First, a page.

Ukraine files lawsuit against EU neighbors over ban on grain imports
Ukraine is prosecuting several European Union member states on its borders over their imposition of a ban on tax-free Ukrainian grain.
Ukraine has taken legal action against three of its European Union neighbors, Poland, Slovakia, and Hungary, by filing lawsuits at the World Trade Organization (WTO) over their bans on Ukrainian grain imports.
The Central European countries defied a recent decision by the European Commission to lift the import ban, sparking a diplomatic dispute with Ukraine, particularly Poland, which has been a staunch ally of Kiev's against Russia.
Poland warned that in case the bloc refuses to extend the ban, it would implement it unilaterally.
Ukrainian Economy Minister Yulia Svyrydenko stressed the necessity of demonstrating that individual member states should not have the authority to unilaterally prohibit the import of Ukrainian goods.
"It is crucially important for us to prove that individual member states cannot ban imports of Ukrainian goods. That is why we are filing lawsuits against them," Svyrydenko said, hoping that the countries who imposed the ban would reconsider their restrictions on Ukrainian grain, which would allow both sides to avoid prolonged legal battles.
Kiev also underlined that Ukrainian exporters have been suffering significant losses due to the bans put in place by the EU states.
Ukraine's search for new ways to export grain comes after Russia did not renew its participation in the Black Sea grain deal, which was brokered by the United Nations and Turkey, and would allow for the delivery of grain to foreign states without any issues.
No concessions on either side
Earlier in September, Ukrainian Foreign Minister Dmytro Kuleba stated that Ukraine will not make any concessions to Russia on the grain initiative, even though Turkish President Recep Tayyip Erdogan has said that he considers Moscow's expectations on the initiative to be "fair."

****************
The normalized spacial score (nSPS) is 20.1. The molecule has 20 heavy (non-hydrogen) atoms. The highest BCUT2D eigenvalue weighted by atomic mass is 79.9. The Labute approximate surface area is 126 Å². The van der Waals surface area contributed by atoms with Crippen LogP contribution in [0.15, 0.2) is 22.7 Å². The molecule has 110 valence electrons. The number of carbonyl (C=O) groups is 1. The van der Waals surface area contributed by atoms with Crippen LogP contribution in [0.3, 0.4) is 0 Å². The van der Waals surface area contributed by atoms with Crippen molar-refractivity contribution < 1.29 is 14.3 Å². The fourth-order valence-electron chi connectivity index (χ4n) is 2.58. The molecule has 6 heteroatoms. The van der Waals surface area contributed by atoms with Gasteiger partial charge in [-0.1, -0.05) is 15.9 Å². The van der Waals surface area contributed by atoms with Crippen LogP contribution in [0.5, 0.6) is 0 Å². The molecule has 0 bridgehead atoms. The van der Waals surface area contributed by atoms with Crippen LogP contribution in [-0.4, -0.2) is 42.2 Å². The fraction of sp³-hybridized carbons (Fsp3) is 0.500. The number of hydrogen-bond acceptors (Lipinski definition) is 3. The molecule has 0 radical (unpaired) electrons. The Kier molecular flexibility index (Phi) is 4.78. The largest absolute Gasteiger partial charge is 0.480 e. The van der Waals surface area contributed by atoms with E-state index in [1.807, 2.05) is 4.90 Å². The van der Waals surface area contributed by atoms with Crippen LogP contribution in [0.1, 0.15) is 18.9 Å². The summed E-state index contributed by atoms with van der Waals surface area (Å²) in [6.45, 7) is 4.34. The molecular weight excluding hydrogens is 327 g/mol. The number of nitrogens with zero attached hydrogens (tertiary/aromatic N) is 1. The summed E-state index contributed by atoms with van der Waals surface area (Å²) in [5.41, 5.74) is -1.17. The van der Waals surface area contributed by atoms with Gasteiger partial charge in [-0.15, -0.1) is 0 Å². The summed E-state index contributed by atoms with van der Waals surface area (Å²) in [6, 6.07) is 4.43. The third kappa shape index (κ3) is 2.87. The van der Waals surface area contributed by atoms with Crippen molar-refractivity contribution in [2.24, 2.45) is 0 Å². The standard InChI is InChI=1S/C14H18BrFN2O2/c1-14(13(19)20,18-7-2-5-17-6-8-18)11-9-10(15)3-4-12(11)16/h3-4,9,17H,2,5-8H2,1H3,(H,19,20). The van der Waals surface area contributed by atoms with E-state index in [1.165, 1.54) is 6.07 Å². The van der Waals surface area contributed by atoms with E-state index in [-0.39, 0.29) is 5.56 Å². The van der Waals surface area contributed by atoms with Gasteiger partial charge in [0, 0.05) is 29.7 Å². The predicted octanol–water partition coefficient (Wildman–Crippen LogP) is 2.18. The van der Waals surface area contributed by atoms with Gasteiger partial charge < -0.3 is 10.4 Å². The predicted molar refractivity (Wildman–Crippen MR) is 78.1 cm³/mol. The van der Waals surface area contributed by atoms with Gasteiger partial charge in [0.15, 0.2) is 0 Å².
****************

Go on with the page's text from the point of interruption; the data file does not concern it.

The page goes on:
The shift in trade routes and the EU emerging as a vital transit route and export destination for Ukrainian grain caused Ukraine to hike its export of grain. Despite the European Commission's decision to end restrictions on Ukrainian grain, the aforementioned three states extended the ban.
The European Commission announced on Friday that "existing measures will expire today" when they run out at midnight.
"The market distortions in the five Member States bordering Ukraine have disappeared," according to the EU's executive arm.
The situation has become particularly sensitive in Poland, where elections are scheduled to take place next month. The current populist right-wing government of the Law and Justice party enjoys substantial support in farming regions, making the grain import issue a focal point of political discourse.
The commission said the decision was made after Kiev committed to implementing safeguards, including an export license system within 30 days in order to "avoid grain surges."
Meanwhile, it stated that Ukraine will implement steps to regulate wheat, maize, rapeseed, and sunflower seed exports in order to prevent disrupting markets in its EU neighbors.
In late August, Polish Agriculture Minister Robert Telus said Ukraine's EU neighboring countries are collectively calling for the extension of the ban on Ukrainian grain imports until the end of the year.
Russian Foreign Minister Sergey Lavrov stated that Russia is prepared to rejoin the Black Sea grain deal on the same day that its conditions for exporting its grain and fertilizers to global markets are met.
This development comes after Russia withdrew from the agreement in July, just a year after it was brokered by the United Nations and Turkey. The primary grievances cited were obstacles faced by Russian food and fertilizer exports and the inadequate distribution of Ukrainian grain to countries in need.